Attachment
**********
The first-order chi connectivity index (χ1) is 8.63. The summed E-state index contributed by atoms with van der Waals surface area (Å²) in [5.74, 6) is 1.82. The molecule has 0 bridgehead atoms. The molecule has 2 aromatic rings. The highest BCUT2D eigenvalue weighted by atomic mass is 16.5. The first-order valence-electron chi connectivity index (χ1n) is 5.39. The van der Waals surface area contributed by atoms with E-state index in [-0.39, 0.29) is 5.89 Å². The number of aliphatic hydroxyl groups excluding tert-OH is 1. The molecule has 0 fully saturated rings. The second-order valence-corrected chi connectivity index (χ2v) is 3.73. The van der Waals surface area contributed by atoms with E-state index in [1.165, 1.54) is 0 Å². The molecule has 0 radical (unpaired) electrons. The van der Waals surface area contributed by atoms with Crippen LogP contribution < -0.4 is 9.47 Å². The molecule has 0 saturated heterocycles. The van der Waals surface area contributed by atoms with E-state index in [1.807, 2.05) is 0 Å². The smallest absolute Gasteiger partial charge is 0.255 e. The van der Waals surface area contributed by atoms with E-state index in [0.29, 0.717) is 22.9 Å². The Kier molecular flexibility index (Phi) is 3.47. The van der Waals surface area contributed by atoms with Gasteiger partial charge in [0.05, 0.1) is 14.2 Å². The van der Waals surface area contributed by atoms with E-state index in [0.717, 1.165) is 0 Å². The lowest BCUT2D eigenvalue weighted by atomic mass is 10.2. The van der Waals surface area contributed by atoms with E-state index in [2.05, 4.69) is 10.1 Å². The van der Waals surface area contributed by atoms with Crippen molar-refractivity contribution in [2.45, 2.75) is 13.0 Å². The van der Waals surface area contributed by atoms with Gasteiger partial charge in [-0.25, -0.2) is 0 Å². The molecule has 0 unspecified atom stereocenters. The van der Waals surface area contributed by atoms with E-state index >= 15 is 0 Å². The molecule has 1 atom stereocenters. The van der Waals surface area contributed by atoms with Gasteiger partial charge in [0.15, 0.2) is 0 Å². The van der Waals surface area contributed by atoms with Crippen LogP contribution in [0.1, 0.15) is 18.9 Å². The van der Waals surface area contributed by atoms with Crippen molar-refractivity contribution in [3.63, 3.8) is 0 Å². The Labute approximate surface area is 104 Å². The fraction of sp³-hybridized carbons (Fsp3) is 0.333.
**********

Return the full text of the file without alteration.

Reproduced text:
The first-order chi connectivity index (χ1) is 8.63. The summed E-state index contributed by atoms with van der Waals surface area (Å²) in [5.74, 6) is 1.82. The molecule has 0 bridgehead atoms. The molecule has 2 aromatic rings. The highest BCUT2D eigenvalue weighted by atomic mass is 16.5. The first-order valence-electron chi connectivity index (χ1n) is 5.39. The van der Waals surface area contributed by atoms with E-state index in [-0.39, 0.29) is 5.89 Å². The number of aliphatic hydroxyl groups excluding tert-OH is 1. The molecule has 0 fully saturated rings. The second-order valence-corrected chi connectivity index (χ2v) is 3.73. The van der Waals surface area contributed by atoms with E-state index in [1.165, 1.54) is 0 Å². The molecule has 0 radical (unpaired) electrons. The van der Waals surface area contributed by atoms with Crippen LogP contribution < -0.4 is 9.47 Å². The molecule has 0 saturated heterocycles. The van der Waals surface area contributed by atoms with E-state index in [1.807, 2.05) is 0 Å². The smallest absolute Gasteiger partial charge is 0.255 e. The van der Waals surface area contributed by atoms with E-state index in [0.29, 0.717) is 22.9 Å². The Kier molecular flexibility index (Phi) is 3.47. The van der Waals surface area contributed by atoms with Gasteiger partial charge in [0.05, 0.1) is 14.2 Å². The van der Waals surface area contributed by atoms with E-state index in [0.717, 1.165) is 0 Å². The lowest BCUT2D eigenvalue weighted by atomic mass is 10.2. The van der Waals surface area contributed by atoms with E-state index in [2.05, 4.69) is 10.1 Å². The van der Waals surface area contributed by atoms with Crippen molar-refractivity contribution in [2.45, 2.75) is 13.0 Å². The van der Waals surface area contributed by atoms with Gasteiger partial charge in [-0.25, -0.2) is 0 Å². The molecule has 0 unspecified atom stereocenters. The van der Waals surface area contributed by atoms with E-state index >= 15 is 0 Å². The molecule has 1 atom stereocenters. The van der Waals surface area contributed by atoms with Gasteiger partial charge in [0.15, 0.2) is 0 Å². The van der Waals surface area contributed by atoms with Crippen LogP contribution in [0.1, 0.15) is 18.9 Å². The van der Waals surface area contributed by atoms with Crippen molar-refractivity contribution in [3.63, 3.8) is 0 Å². The Labute approximate surface area is 104 Å². The fraction of sp³-hybridized carbons (Fsp3) is 0.333.